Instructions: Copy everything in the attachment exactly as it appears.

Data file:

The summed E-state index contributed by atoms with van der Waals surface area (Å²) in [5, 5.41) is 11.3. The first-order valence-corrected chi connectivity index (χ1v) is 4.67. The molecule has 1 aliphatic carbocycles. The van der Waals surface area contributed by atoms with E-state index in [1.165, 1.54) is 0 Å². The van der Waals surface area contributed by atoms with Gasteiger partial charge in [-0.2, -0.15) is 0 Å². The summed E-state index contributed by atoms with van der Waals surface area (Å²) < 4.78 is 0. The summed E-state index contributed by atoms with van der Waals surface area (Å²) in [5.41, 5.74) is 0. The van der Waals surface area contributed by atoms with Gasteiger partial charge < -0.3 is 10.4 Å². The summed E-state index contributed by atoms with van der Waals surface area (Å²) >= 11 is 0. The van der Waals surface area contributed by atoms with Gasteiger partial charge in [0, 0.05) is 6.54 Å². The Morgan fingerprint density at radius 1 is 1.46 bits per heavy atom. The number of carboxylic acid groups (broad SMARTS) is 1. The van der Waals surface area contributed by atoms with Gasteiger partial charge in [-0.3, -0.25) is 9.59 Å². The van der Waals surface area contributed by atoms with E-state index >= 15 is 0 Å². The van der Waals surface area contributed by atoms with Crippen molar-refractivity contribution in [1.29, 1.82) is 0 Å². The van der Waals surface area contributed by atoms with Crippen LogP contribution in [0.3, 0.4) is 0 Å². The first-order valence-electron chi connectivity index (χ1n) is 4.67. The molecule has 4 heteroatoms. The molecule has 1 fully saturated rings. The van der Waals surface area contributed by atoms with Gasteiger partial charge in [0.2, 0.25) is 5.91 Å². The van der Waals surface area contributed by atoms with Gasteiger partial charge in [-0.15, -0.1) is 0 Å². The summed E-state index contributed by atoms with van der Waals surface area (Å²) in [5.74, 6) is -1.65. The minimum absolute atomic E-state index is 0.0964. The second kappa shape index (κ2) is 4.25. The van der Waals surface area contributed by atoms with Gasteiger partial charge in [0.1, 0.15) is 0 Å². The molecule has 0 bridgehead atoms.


The summed E-state index contributed by atoms with van der Waals surface area (Å²) in [5, 5.41) is 11.3. The first-order valence-corrected chi connectivity index (χ1v) is 4.67. The molecule has 1 aliphatic carbocycles. The van der Waals surface area contributed by atoms with E-state index in [1.165, 1.54) is 0 Å². The van der Waals surface area contributed by atoms with Gasteiger partial charge in [-0.2, -0.15) is 0 Å². The summed E-state index contributed by atoms with van der Waals surface area (Å²) < 4.78 is 0. The summed E-state index contributed by atoms with van der Waals surface area (Å²) in [5.41, 5.74) is 0. The van der Waals surface area contributed by atoms with Gasteiger partial charge < -0.3 is 10.4 Å². The summed E-state index contributed by atoms with van der Waals surface area (Å²) >= 11 is 0. The van der Waals surface area contributed by atoms with Gasteiger partial charge in [0, 0.05) is 6.54 Å². The Morgan fingerprint density at radius 1 is 1.46 bits per heavy atom. The number of carboxylic acid groups (broad SMARTS) is 1. The van der Waals surface area contributed by atoms with Gasteiger partial charge in [-0.3, -0.25) is 9.59 Å². The van der Waals surface area contributed by atoms with E-state index >= 15 is 0 Å². The van der Waals surface area contributed by atoms with Crippen molar-refractivity contribution in [1.29, 1.82) is 0 Å². The van der Waals surface area contributed by atoms with Crippen LogP contribution in [0.3, 0.4) is 0 Å². The first-order valence-electron chi connectivity index (χ1n) is 4.67. The molecule has 4 heteroatoms. The molecule has 1 fully saturated rings. The van der Waals surface area contributed by atoms with Gasteiger partial charge in [0.2, 0.25) is 5.91 Å². The van der Waals surface area contributed by atoms with Gasteiger partial charge in [-0.15, -0.1) is 0 Å². The summed E-state index contributed by atoms with van der Waals surface area (Å²) in [5.74, 6) is -1.65. The minimum absolute atomic E-state index is 0.0964. The second kappa shape index (κ2) is 4.25. The van der Waals surface area contributed by atoms with Gasteiger partial charge in [0.1, 0.15) is 0 Å². The molecule has 0 bridgehead atoms.